l0ara (version 0.1.5)

l0ara: fit a generalized linear model with l0 penalty

Description

An adaptive ridge algorithm for feature selection with L0 penalty.

Usage

l0ara(x, y, family, lam, standardize, maxit, eps)

Arguments

x

Input matrix, of dimension nobs x nvars; each row is an observation vector.

y

Response variable. Quantitative for family="gaussian"; positive quantitative for family="gamma" or family="inv.gaussian" ; a factor with two levels for family="logit"; non-negative counts for family="poisson".

family

Response type(see above).

lam

A user supplied lambda value. If you have a lam sequence, use cv.l0ara first to select optimal tunning and then refit with lam.min . To use AIC, set lam=2; to use BIC, set lam=log(n).

standardize

Logical flag for data normalization. If standardize=TRUE(default), independent variables in the design matrix x will be standardized with mean 0 and standard deviation 1.

maxit

Maximum number of passes over the data for lambda. Default value is 1e3.

eps

Convergence threshold. Default value is 1e-4.

Value

An object with S3 class "l0ara" containing:

beta

A vector of coefficients

df

Number of nonzero coefficients

iter

Number of iterations

lambda

The lambda used

x

Design matrix

y

Response variable

Details

The sequence of models indexed by the parameter lambda is fit using adptive ridge algorithm. The objective function for generalized linear models (including family above) is defined to be $$-(log likelihood)+(\lambda/2)*|\beta|_0$$ \(|\beta|_0\) is the number of non-zero elements in \(\beta\). To select the "best" model with AIC or BIC criterion, let lambda to be 2 or log(n). This adaptive ridge algorithm is developed to approximate L0 penalized generalized linear models with sequential optimization and is efficient for high-dimensional data.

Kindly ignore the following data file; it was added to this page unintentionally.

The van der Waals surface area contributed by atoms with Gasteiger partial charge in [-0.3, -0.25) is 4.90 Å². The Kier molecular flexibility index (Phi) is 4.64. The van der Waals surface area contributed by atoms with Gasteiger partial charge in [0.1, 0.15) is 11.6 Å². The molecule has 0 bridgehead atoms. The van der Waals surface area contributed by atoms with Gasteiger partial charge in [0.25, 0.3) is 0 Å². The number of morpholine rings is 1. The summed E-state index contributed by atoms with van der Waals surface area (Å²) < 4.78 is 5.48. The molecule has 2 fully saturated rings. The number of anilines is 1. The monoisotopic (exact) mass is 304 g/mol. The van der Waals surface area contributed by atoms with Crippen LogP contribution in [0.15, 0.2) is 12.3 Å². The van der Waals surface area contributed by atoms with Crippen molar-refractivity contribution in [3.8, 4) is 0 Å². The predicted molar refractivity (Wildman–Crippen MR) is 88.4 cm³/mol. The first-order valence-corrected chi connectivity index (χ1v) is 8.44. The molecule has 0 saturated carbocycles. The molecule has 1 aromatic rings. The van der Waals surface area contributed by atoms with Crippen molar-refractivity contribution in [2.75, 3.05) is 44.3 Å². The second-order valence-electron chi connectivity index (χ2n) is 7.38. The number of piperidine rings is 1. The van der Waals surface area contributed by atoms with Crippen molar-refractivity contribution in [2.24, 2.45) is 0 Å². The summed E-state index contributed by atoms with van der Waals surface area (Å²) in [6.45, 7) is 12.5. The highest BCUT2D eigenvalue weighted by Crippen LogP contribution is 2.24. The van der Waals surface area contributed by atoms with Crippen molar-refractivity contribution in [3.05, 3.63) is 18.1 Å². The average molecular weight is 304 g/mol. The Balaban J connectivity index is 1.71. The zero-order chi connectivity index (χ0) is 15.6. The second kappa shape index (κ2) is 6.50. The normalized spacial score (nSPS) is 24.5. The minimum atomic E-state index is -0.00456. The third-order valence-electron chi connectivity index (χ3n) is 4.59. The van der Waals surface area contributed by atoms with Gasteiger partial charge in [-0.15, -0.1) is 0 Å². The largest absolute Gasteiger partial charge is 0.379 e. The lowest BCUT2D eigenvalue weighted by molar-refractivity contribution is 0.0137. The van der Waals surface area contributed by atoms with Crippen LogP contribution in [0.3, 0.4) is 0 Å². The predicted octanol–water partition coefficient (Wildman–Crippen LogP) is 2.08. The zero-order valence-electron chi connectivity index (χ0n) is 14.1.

See Also

cv.l0ara, predict.l0ara, coef.l0ara, plot.l0ara methods.

Examples

# NOT RUN {
# Linear regression
# Generate design matrix and response variable
n <- 100
p <- 40
x <- matrix(rnorm(n*p), n, p)
beta <- c(1,0,2,3,rep(0,p-4))
noise <- rnorm(n)
y <- x%*%beta+noise
# fit sparse linear regression using BIC 
res.gaussian <- l0ara(x, y, family="gaussian", log(n))

# predict for new observations
print(res.gaussian)
predict(res.gaussian, newx=matrix(rnorm(3,p),3,p))
coef(res.gaussian)

# Logistic regression
# Generate design matrix and response variable
n <- 100
p <- 40
x <- matrix(rnorm(n*p), n, p)
beta <- c(1,0,2,3,rep(0,p-4))
prob <- exp(x%*%beta)/(1+exp(x%*%beta))
y <- rbinom(n, rep(1,n), prob)
# fit sparse logistic regression
res.logit <- l0ara(x, y, family="logit", 0.7)

# predict for new observations
print(res.logit)
predict(res.logit, newx=matrix(rnorm(3,p),3,p))
coef(res.logit)

# Poisson regression
# Generate design matrix and response variable
n <- 100
p <- 40
x <- matrix(rnorm(n*p), n, p)
beta <- c(1,0,0.5,0.3,rep(0,p-4))
mu <- exp(x%*%beta)
y <- rpois(n, mu)
# fit sparse Poisson regression using AIC
res.pois <- l0ara(x, y, family="poisson", 2)

# predict for new observations
print(res.pois)
predict(res.pois, newx=matrix(rnorm(3,p),3,p))
coef(res.pois)
# }